The payment of tax became a social symbol and tax defaulters were usually mocked and despised by the popular song-”Owo ori ti d’ ode o, o o’ode o baba wa loko san” –”payment of taxation has come, our fathers were the first to pay, the idiots and lazy ones who have not paid are in detention in Mapo”- “Awon ode ti o le san o, won nbe lati mole ni Mapo.”

Adebisi was displeased with the tax situation in Ibadan. His philosophy had always been- (the rich must help the poor who are vulnerable)

Adebisi had at this time been one of the first set of Ibadan elites, perhaps if not the first person, to ride a car, apart from his hordes of horses.

For effect, he had his horse dispatch rider- Ladimeji, to ride in front of his car, on his way to Mapo, to see the Chief Tax Officer for the Ibadan Colonial Office. In his meeting with the officer in the colonial office, he brokered an understanding- “I want to be paying tax on behalf of every taxable adult in Ibadan”. The officer was shocked, nonplussed and asked him, if he knew the financial implication of his gesture? But he still insisted on paying.

Henceforth, the colonial officer would calculate the amount of tax expected from all Ibadan taxable adults and would go to Adebisi Idikan’s residence to collect the money.

He eventually supplied all the timbers (slippers) needed for the Lagos-Ibadan railway, between 1898 and 1901, when fortune smiled on him. Ibadan train station was opened in 1901.

His fortune in the timber business encouraged him to venture into the newly, money spinning cocoa market.

Around 1920, the Miller brothers of the United Kingdom, arrived Ibadan looking for business prospects, opportunities and business associates. They needed a native of immense wealth, who could be an intermediary and associate. Sanusi even though unlettered, had secretaries and Personal Assistants, who were lettered.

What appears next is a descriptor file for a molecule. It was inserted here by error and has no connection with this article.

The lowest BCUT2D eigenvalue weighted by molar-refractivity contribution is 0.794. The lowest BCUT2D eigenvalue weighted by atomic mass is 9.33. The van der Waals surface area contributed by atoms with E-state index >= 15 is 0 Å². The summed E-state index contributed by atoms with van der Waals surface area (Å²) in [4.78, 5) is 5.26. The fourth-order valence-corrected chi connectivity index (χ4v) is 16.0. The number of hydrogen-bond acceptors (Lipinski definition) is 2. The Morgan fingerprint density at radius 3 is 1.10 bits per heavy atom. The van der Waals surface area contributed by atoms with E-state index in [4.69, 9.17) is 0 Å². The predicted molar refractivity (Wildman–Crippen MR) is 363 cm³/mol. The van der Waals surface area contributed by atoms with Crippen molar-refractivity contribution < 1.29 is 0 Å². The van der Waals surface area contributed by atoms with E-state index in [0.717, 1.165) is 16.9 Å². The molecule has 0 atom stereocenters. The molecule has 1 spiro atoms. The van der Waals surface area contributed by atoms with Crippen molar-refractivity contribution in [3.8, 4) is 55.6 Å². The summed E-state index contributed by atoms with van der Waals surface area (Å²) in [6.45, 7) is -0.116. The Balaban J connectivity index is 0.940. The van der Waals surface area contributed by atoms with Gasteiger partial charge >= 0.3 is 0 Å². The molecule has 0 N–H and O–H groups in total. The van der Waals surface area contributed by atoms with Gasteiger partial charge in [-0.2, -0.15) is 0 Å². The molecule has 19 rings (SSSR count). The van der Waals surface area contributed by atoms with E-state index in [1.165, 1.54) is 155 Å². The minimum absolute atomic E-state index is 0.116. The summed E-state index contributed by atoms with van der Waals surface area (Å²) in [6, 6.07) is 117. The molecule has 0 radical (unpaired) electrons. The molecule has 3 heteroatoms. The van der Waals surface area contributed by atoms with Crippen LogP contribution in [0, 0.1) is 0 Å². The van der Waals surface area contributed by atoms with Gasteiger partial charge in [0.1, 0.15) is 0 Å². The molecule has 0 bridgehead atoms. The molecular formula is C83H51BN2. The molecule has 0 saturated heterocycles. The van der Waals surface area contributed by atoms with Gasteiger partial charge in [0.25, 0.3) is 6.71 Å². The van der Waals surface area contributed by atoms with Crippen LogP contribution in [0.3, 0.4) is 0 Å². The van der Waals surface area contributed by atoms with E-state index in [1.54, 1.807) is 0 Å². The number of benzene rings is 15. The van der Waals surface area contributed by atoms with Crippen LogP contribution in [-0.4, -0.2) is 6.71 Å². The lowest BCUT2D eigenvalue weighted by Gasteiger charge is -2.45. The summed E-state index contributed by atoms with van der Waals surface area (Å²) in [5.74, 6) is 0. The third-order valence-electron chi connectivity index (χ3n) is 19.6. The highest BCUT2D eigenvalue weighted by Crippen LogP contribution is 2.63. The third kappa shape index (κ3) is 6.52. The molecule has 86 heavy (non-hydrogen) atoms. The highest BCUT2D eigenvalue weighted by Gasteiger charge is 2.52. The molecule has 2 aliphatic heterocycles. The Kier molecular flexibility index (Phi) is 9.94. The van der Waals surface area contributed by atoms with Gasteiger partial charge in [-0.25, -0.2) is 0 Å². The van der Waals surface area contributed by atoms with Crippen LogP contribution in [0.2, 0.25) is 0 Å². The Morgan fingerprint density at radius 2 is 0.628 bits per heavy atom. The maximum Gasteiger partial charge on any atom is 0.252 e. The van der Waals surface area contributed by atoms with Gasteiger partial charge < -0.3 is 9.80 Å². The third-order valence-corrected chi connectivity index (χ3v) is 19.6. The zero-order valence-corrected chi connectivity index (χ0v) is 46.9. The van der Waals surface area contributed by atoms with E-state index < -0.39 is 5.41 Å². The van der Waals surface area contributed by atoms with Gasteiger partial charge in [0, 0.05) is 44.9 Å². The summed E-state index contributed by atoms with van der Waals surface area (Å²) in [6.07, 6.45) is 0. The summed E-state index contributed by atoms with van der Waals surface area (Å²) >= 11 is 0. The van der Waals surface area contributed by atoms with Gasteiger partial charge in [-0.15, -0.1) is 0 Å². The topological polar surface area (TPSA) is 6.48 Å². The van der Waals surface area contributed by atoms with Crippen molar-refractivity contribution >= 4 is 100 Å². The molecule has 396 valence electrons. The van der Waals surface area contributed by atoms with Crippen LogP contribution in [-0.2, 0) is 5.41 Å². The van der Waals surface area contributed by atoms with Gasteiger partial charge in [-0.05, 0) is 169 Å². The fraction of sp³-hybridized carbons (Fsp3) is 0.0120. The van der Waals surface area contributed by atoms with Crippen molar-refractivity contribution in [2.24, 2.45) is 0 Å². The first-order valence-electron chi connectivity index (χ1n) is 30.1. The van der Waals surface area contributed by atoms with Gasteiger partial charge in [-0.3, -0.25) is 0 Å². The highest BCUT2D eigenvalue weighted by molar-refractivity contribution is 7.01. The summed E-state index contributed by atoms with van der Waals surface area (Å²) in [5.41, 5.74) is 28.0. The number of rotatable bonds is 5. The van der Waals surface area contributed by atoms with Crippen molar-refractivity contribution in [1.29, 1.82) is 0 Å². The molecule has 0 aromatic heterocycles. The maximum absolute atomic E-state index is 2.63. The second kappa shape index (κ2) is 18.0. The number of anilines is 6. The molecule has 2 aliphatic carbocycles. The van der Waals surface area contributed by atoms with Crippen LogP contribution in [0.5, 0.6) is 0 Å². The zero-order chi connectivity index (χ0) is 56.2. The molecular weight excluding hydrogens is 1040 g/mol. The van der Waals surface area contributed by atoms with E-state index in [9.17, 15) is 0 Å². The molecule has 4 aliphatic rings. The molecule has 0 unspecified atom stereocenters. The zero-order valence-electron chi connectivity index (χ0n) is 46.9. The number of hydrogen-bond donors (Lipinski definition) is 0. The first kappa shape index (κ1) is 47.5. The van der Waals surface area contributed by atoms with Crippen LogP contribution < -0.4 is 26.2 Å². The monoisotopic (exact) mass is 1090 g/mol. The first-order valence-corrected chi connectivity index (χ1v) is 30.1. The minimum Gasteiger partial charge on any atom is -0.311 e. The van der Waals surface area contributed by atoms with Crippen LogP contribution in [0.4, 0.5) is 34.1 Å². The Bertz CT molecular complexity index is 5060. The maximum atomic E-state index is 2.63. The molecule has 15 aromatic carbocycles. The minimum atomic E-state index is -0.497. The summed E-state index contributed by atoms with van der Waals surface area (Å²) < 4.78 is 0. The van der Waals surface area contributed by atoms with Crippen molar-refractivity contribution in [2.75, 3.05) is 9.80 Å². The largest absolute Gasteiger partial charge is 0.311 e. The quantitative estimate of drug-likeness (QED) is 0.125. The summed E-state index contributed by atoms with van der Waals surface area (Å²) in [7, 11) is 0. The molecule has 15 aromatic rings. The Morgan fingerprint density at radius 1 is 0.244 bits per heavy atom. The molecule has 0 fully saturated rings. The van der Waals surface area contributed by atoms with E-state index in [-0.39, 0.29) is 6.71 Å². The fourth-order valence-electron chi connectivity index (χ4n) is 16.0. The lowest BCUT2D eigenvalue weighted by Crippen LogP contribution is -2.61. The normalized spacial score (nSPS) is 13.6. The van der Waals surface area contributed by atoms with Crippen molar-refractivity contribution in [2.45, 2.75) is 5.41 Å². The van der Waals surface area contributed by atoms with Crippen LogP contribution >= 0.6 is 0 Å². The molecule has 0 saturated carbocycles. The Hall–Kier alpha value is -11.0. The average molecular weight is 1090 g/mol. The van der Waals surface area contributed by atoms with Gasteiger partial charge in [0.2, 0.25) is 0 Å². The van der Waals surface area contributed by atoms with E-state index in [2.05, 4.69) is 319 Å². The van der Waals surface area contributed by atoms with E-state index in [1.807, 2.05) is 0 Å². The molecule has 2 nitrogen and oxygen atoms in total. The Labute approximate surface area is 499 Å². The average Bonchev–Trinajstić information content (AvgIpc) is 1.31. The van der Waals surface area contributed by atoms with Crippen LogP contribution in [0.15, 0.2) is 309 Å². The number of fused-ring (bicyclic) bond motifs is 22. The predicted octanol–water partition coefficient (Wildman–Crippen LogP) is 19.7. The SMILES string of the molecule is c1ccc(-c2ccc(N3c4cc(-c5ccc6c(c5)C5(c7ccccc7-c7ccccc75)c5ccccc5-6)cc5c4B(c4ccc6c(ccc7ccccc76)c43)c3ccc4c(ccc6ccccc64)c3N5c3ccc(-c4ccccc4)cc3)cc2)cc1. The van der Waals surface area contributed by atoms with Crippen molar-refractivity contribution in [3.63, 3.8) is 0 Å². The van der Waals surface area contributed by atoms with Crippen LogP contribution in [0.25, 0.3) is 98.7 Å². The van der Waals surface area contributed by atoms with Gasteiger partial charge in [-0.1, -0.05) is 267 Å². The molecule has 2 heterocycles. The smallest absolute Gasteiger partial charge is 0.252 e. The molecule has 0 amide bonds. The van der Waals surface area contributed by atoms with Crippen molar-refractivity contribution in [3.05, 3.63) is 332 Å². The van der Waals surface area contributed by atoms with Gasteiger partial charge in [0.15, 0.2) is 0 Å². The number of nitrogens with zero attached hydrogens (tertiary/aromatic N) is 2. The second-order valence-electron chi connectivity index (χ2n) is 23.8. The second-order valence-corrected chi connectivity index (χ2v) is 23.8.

The Miller brothers made him their Factor. Whatever goods imported to Nigeria by the Miller brothers, would reach Ibadan, the main depot, for Adebisi to chat its mode of distribution and marketing, as its main distributor and marketer. Adebisi’s fortune soared and the Miller brothers, became a conglomerate and a multi-national. Adebisi later became a share holder in the multi-national and Miller brothers, later changed their name to United African Company (U.A.C)

Sanusi Adebisi having joined the Otun Olubadan line from the 11th on the rung of the ladder, of 22 lines, later shortly thereafter, rose to become the Ashipa in 1936, and was installed by the incumbent Olubadan- Abass Okunola Aleshinloye, who succeeded Oyewole Foko, in 1930 as the new Olubadan of Ibadan.

Sanusi Adebisi was a man of excessive generosity, whose milk of human kindness was ceaseless.

Adebisi in ill health, had visited the then renowned surgeon- Dr Doherty in Lagos.

He was advised by the surgeon, to stay in Lagos for three weeks in order to reduce his stressful activities.

In order to stay in Lagos for three weeks, he bought a house at 34, Whitman Street, Ebute Meta in Lagos, to enjoy a well-deserved rest.

In January, 1938, in his last few moments, he brought out money to assist insolvent debtors. He brought out the papers containing the debtors’ names, tore and burnt them, without anyone noticing any premonition.

After a brief illness of some few hours, he joined the saints triumphant on Friday June 21, 1938, at the age of 56 Years, and such was the glorious exit of the unparalleled, uncommon benefactor and philanthropist, who had impacted on souls and communities,- the Ibadan communities, Ibadan societies, Western Region and Nigeria.

In the Ibadan folklore- “Ile Adebisi lati je Malu tawo tawo, awa o je dodo, nile Salami”, meaning-it is in Adebisi’s house that cow meat is eaten wholly with its skin, while we have not eaten fried plantain in the house of Salami (another notable Ibadan wealthy man of Adebisi’s generation).

Source:Hon (Barr.) Femi Kehinde
Vanguard ngr

Hammed Tajudeen is a graduate of Osun State Polytechnic, Iree with Higher National Diploma (HND) in Mass Communication